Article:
serves you right for having a Good naga waifu for a wife! Jeez! you gotta take responsibility, etc. Naturally, players weren't exactly thrilled by this.
Hence, the development of the murderhobo; a blank slate character practically hatched from an adventurer egg, with no backstory NPCs to threaten, and who doesn't give a damn about anyone the DM puts down except as they fuel the progression of loot and EXP. The princess you were supposed to rescue from a tower can't suddenly yet inevitably betray you if you've already cracked her skull like an egg and grabbed everything valuable on, in, and around her.
Murderhoboism is invariably a metagame effect. It's a conscious decision by the player not to have attachments that a sadistic DM could harm to force a dramatic action. To head it off, the DM needs to make it clear to the players that such things won't happen. It's up to you, Mr. DM, to design the story so the players have ample opportunity to stop harm from befalling their loved ones, and in turn you can get NPCs that act as questgivers and sources of aid and support. Fighting murderhoboism is win-win for everyone.
Mercenaries are people who fight in conflicts for the sake of direct profit provided by their employer. In most fiction, they exist to provide a group of people who have military force capacity, while not being associated with particular political and societal factions. This means that most mercenaries are used for protagonists and anti-heroes, as it's much easier to create a believable and unique character without restricting them to a set group of beliefs of a faction. Equally frequently, the mercenaries are shown in the dark light as well, being pragmatic villains who have little of interest in anything besides money, thus allowing them to be the bad guys by doing anything and everything evil for the sake of wealth.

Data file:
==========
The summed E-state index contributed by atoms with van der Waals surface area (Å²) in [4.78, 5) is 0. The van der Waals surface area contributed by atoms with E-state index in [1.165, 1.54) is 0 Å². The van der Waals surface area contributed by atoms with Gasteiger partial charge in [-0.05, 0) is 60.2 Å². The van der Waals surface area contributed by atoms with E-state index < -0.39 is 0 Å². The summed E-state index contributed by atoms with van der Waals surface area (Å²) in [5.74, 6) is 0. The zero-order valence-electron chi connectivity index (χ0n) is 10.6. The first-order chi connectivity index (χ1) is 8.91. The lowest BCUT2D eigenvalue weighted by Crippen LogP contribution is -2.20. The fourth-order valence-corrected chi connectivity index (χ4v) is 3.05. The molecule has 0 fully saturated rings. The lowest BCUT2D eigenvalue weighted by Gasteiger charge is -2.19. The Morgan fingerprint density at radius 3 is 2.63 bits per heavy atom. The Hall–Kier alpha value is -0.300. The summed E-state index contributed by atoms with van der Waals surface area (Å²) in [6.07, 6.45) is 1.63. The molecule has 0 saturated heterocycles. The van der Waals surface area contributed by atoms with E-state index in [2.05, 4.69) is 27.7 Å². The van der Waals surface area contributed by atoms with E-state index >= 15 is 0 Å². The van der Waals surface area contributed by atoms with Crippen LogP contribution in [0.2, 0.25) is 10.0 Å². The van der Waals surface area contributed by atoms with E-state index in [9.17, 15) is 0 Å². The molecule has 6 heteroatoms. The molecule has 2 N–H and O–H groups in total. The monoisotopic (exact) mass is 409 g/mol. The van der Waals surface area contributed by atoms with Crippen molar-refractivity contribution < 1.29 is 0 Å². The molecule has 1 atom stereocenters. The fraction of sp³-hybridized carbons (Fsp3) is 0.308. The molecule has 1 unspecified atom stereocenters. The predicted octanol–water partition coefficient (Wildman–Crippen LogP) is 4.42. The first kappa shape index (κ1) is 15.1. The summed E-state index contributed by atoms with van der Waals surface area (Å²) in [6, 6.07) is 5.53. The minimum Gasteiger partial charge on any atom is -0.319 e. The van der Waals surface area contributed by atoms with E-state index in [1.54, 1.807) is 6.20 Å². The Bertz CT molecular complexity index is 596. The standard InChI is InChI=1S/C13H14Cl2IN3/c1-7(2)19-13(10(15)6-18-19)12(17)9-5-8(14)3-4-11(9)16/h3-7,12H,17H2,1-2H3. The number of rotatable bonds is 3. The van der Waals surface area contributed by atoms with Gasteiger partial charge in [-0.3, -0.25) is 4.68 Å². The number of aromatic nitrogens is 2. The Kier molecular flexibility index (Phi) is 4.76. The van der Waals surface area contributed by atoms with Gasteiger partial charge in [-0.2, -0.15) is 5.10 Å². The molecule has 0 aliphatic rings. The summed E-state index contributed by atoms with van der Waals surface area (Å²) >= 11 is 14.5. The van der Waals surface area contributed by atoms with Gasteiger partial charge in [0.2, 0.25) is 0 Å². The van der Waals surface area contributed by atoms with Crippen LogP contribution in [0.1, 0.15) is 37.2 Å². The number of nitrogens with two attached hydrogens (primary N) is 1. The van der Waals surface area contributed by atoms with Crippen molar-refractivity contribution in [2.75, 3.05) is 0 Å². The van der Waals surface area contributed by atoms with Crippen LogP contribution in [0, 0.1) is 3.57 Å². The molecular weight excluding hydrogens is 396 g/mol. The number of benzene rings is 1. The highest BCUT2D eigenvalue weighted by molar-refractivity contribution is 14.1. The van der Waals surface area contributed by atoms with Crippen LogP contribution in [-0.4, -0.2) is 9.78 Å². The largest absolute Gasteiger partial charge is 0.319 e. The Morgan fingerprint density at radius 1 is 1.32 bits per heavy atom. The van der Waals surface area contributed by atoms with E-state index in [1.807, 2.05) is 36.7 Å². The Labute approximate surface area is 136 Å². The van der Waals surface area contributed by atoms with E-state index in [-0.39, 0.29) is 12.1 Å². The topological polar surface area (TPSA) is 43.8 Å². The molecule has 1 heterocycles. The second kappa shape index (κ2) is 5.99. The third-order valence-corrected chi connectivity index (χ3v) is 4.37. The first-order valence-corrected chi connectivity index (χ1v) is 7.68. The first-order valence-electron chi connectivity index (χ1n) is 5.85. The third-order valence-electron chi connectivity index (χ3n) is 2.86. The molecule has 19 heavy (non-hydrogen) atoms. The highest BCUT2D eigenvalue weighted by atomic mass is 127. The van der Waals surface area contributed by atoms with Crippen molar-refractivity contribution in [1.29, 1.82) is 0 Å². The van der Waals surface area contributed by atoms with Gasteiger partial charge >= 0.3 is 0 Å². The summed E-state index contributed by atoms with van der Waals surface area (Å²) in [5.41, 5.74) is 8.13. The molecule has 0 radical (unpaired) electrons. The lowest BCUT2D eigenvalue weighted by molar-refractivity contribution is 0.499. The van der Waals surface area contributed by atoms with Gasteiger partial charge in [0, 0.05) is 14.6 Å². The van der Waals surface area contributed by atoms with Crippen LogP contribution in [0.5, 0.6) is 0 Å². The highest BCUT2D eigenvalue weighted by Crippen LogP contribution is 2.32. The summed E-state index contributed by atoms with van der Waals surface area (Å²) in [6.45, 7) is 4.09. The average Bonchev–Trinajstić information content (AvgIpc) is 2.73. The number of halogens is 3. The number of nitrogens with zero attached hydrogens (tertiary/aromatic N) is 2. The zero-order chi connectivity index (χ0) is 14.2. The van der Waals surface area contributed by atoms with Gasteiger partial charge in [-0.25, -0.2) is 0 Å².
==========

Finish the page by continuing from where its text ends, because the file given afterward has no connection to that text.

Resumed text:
In many a game, the PCs are hired as mercenaries to provide services for someone, starting from removal of Giant Space Hamsters from the cellar of a local noble, to poisoning the king during a banquet so his brother's cousin's sister can usurp the throne. And, since parties can range from Chaotic Stupid to Stupid Evil to Stupid Good (even at the same time), all characters can act towards a common goal without having to resort to fratricide because they can't agree on an approach to the situation (as most players use their status as mercenaries as an excuse to do things out of character, because "Derp, Money").
Adventuring as a Job
Recently we've seen an influx of new settings where being an Adventurer is an actual, real job description. Often employed in an Adventurer's Guild, this trope plays everything about the typical PC completely straight, but builds it into the setting as an accepted and regular part of life. Need to fix a house? Get a carpenter! Need a troll dead before he steals all your sheep? Get an adventurer!
Increasingly common in medieval animu, it does see some use in western settings as well. Order of the Stick has run with this since the very beginning, but since its a self-aware pastiche of RPGs in general, that's to be expected. Many a DM create similar worlds, since that completely circumvents the need to make a group of wildly different people of different creeds and races come together for realistic reasons. You can just say that they are adventurers for hire, and Bob's your uncle.
- See here for a man who fights like a murderous hobo.